Relieving stress. Our children’s lives are stressful – too often we hear parents and our students complain about being overscheduled with school and activities. Research shows that time spent outdoors and communing with nature can have a powerful stress-relieving effect, something that is vital for today’s students.

Providing opportunities for safe risk taking. Despite our efforts to safeguard our schools and playgrounds to provide safer environments for our kids, no amount of padding or wood chips can prevent children from getting injured. Interestingly, outdoor play in natural environments can be  safer for children; nature education programs can provide valuable opportunities for children to take “safe risks” while doing things like climbing trees and digging traps in the sand. The variety offered in nature actually makes children less likely to take dangerous risks, which usually happen when students become bored with unchanging playground equipment and attempt stunts to amuse themselves.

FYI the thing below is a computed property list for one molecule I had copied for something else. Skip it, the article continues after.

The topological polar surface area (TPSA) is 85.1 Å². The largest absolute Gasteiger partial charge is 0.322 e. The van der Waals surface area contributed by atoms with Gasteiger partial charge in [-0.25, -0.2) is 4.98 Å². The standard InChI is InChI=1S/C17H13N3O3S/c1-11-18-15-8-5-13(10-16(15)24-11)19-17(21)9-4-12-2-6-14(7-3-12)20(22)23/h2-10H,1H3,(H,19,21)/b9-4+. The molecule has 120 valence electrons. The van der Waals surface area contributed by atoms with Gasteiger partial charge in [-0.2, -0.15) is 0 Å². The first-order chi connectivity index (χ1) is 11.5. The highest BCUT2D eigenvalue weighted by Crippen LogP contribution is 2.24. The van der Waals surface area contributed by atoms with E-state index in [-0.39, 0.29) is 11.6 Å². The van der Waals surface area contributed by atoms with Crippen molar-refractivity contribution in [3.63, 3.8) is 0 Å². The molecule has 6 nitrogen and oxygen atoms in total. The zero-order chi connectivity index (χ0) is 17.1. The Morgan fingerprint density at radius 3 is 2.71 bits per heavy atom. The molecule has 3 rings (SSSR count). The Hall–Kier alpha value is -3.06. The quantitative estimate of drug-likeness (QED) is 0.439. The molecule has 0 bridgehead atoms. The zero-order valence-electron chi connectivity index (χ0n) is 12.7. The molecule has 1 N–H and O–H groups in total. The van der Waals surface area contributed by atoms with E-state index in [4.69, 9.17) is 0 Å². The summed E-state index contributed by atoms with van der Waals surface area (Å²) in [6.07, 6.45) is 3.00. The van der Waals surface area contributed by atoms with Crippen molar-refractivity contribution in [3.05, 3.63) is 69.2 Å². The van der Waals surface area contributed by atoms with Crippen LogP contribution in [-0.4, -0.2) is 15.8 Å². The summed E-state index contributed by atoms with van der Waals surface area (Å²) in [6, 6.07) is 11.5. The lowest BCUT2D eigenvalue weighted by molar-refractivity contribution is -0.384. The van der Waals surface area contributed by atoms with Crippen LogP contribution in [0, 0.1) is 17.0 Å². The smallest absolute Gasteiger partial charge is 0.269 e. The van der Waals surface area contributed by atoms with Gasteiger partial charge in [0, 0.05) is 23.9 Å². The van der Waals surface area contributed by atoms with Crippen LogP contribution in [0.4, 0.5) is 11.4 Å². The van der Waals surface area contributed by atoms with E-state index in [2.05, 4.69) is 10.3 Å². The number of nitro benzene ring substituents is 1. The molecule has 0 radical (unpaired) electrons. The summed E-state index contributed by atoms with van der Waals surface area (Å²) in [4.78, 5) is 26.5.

Get Outdoors with Your Kids: Tips for Teachers and Parents

Because I believe so strongly in the transformative power of nature education and outdoor learning for children, I’m in the process of writing a book with my colleague Julie Powers from from the University of Hawaii, Maui for Redleaf Press on engaging young children with nature in any setting.  I am also working as part of a wonderful writing team from Natural Start, the early childhood focused unit within the  North American Association of Environmental Education, on the best practices guidelines for nature preschools and forest kindergartens. Here are some general guidelines for teachers and parents on enabling your children to have meaningful outdoor experiences.